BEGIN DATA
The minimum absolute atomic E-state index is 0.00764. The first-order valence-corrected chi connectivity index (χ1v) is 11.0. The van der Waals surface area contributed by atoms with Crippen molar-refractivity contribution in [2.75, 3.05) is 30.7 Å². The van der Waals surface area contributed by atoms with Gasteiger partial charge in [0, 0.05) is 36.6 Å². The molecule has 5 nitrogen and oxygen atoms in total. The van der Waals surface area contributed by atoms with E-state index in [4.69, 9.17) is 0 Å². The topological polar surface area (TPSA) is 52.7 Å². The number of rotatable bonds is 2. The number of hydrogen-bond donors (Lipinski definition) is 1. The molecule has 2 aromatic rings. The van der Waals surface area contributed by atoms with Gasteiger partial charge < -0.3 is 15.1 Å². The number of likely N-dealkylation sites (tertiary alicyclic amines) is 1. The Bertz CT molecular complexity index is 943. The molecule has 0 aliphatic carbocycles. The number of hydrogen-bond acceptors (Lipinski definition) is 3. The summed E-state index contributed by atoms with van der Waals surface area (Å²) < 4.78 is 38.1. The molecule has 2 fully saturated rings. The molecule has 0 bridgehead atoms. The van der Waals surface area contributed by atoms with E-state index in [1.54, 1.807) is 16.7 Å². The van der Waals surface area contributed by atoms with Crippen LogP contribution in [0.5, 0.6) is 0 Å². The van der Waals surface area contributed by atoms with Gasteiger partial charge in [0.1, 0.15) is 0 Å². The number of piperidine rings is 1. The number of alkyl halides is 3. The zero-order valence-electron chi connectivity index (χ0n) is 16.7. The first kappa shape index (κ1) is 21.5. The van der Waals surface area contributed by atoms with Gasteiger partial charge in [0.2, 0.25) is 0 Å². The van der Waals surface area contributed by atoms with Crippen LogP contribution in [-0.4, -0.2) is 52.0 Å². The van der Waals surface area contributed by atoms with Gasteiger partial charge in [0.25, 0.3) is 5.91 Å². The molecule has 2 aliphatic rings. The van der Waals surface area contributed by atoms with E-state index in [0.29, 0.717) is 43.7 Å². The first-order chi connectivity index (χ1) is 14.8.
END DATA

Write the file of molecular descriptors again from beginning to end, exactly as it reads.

The minimum absolute atomic E-state index is 0.00764. The first-order valence-corrected chi connectivity index (χ1v) is 11.0. The van der Waals surface area contributed by atoms with Crippen molar-refractivity contribution in [2.75, 3.05) is 30.7 Å². The van der Waals surface area contributed by atoms with Gasteiger partial charge in [0, 0.05) is 36.6 Å². The molecule has 5 nitrogen and oxygen atoms in total. The van der Waals surface area contributed by atoms with E-state index in [4.69, 9.17) is 0 Å². The topological polar surface area (TPSA) is 52.7 Å². The number of rotatable bonds is 2. The number of hydrogen-bond donors (Lipinski definition) is 1. The molecule has 2 aromatic rings. The van der Waals surface area contributed by atoms with Gasteiger partial charge < -0.3 is 15.1 Å². The number of likely N-dealkylation sites (tertiary alicyclic amines) is 1. The Bertz CT molecular complexity index is 943. The molecule has 0 aliphatic carbocycles. The number of hydrogen-bond acceptors (Lipinski definition) is 3. The summed E-state index contributed by atoms with van der Waals surface area (Å²) < 4.78 is 38.1. The molecule has 2 fully saturated rings. The molecule has 0 bridgehead atoms. The van der Waals surface area contributed by atoms with E-state index in [1.54, 1.807) is 16.7 Å². The van der Waals surface area contributed by atoms with Crippen LogP contribution in [0.5, 0.6) is 0 Å². The van der Waals surface area contributed by atoms with Gasteiger partial charge in [0.1, 0.15) is 0 Å². The number of piperidine rings is 1. The number of alkyl halides is 3. The zero-order valence-electron chi connectivity index (χ0n) is 16.7. The first kappa shape index (κ1) is 21.5. The van der Waals surface area contributed by atoms with Gasteiger partial charge in [0.2, 0.25) is 0 Å². The van der Waals surface area contributed by atoms with Crippen LogP contribution in [-0.4, -0.2) is 52.0 Å². The van der Waals surface area contributed by atoms with Gasteiger partial charge in [0.25, 0.3) is 5.91 Å². The molecule has 2 aliphatic rings. The van der Waals surface area contributed by atoms with E-state index in [0.29, 0.717) is 43.7 Å². The first-order chi connectivity index (χ1) is 14.8.